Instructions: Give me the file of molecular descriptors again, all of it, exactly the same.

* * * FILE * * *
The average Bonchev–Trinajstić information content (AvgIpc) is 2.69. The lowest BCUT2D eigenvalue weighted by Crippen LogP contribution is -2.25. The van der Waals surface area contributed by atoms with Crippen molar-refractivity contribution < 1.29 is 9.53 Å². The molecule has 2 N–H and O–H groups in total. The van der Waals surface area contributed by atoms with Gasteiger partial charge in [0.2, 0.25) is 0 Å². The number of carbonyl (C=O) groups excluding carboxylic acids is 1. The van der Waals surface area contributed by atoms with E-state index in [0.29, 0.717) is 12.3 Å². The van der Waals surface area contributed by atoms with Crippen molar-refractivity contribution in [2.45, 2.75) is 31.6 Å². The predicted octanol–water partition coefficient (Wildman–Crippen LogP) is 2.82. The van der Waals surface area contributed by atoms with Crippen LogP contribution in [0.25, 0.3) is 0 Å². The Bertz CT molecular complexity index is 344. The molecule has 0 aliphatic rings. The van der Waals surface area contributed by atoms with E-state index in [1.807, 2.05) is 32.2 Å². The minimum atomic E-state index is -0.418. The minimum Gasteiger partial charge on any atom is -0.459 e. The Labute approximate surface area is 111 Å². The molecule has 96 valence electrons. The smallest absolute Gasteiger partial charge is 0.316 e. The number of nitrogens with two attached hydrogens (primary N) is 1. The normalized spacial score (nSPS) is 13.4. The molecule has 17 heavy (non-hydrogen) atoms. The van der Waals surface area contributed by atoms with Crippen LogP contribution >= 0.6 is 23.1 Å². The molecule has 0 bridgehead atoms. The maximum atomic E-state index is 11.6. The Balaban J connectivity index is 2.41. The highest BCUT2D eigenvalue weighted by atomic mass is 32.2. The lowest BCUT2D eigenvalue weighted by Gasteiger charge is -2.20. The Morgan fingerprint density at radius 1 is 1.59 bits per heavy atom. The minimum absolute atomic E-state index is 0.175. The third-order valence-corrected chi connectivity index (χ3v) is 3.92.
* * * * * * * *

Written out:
The average Bonchev–Trinajstić information content (AvgIpc) is 2.69. The lowest BCUT2D eigenvalue weighted by Crippen LogP contribution is -2.25. The van der Waals surface area contributed by atoms with Crippen molar-refractivity contribution < 1.29 is 9.53 Å². The molecule has 2 N–H and O–H groups in total. The van der Waals surface area contributed by atoms with Gasteiger partial charge in [0.2, 0.25) is 0 Å². The number of carbonyl (C=O) groups excluding carboxylic acids is 1. The van der Waals surface area contributed by atoms with E-state index in [0.29, 0.717) is 12.3 Å². The van der Waals surface area contributed by atoms with Crippen molar-refractivity contribution in [2.45, 2.75) is 31.6 Å². The predicted octanol–water partition coefficient (Wildman–Crippen LogP) is 2.82. The van der Waals surface area contributed by atoms with Crippen LogP contribution in [0.25, 0.3) is 0 Å². The Bertz CT molecular complexity index is 344. The molecule has 0 aliphatic rings. The van der Waals surface area contributed by atoms with E-state index in [1.807, 2.05) is 32.2 Å². The minimum atomic E-state index is -0.418. The minimum Gasteiger partial charge on any atom is -0.459 e. The Labute approximate surface area is 111 Å². The molecule has 96 valence electrons. The smallest absolute Gasteiger partial charge is 0.316 e. The number of nitrogens with two attached hydrogens (primary N) is 1. The normalized spacial score (nSPS) is 13.4. The molecule has 17 heavy (non-hydrogen) atoms. The van der Waals surface area contributed by atoms with Crippen LogP contribution >= 0.6 is 23.1 Å². The molecule has 0 bridgehead atoms. The maximum atomic E-state index is 11.6. The Balaban J connectivity index is 2.41. The highest BCUT2D eigenvalue weighted by atomic mass is 32.2. The lowest BCUT2D eigenvalue weighted by Gasteiger charge is -2.20. The Morgan fingerprint density at radius 1 is 1.59 bits per heavy atom. The minimum absolute atomic E-state index is 0.175. The third-order valence-corrected chi connectivity index (χ3v) is 3.92.